# Linear velocity!

1. May 24, 2014

### PepperABLF12

1. The problem statement, all variables and given/known data

What is the linear velocity of the foot if the angular velocity of the dynamometer was 180 degrees/s and the distance from the knee joint to the foot is 0.5 m. Give your answer rounded to two decimal places in m.s-1. (Do not include units in answer).

2. Relevant equations

linear velocity = angular velocity (w) x radius (r).
linear velocity = w x r.

3. The attempt at a solution

w = 180 degree/s
r = 0.5m
linear velocity = ?

linear velocity = w x r
linear velocity = 180 x 0.5
linear velocity = 90 degrees/s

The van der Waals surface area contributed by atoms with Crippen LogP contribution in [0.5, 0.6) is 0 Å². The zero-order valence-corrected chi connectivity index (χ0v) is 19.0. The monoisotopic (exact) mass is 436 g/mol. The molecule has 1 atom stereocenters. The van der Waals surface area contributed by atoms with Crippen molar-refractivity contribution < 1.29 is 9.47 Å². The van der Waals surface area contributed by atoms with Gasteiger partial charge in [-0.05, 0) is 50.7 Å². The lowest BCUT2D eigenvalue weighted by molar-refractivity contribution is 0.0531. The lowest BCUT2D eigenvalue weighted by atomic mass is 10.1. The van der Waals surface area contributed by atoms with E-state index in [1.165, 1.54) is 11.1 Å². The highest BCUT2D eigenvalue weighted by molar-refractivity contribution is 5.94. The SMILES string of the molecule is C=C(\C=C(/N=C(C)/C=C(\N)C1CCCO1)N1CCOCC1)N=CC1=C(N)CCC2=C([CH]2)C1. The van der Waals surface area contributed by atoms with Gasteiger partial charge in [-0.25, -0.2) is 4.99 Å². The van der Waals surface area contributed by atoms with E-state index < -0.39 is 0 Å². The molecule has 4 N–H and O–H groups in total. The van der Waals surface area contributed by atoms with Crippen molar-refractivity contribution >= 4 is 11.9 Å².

To find radians, 90/57.3 = 1.57 m/s

Is this correct? And in the right units?

2. May 24, 2014

### BvU

Well, your relevant equation gives $0.5 {\rm m}\, \times \,\pi \, {\rm rad/s} = 1.57 \,{\rm m/s}$ straightforward.

But your dealing with units is a bit messy. Especially the 90 degrees/s is objectionable. A linear velocity has dimension length/time. The numerics are fine, but the dimensions should read something like: degrees/s / radians/degree x meters/radian

THe writer of the exercise doesn't want to be bothered by these considerations, so he/she asks for a number only.

In my first sentence I let the radians disappear, you could say that I cheat too. My defence is: radians is arc per radius, so length/length and thereby dimensionless: it can be skipped in dimensional expressions.

3. May 24, 2014

### PepperABLF12

Thank you so much! Great help :)

4. May 24, 2014

### dauto

It is easier to understand if you convert to radians first and then calculate the linear velocity.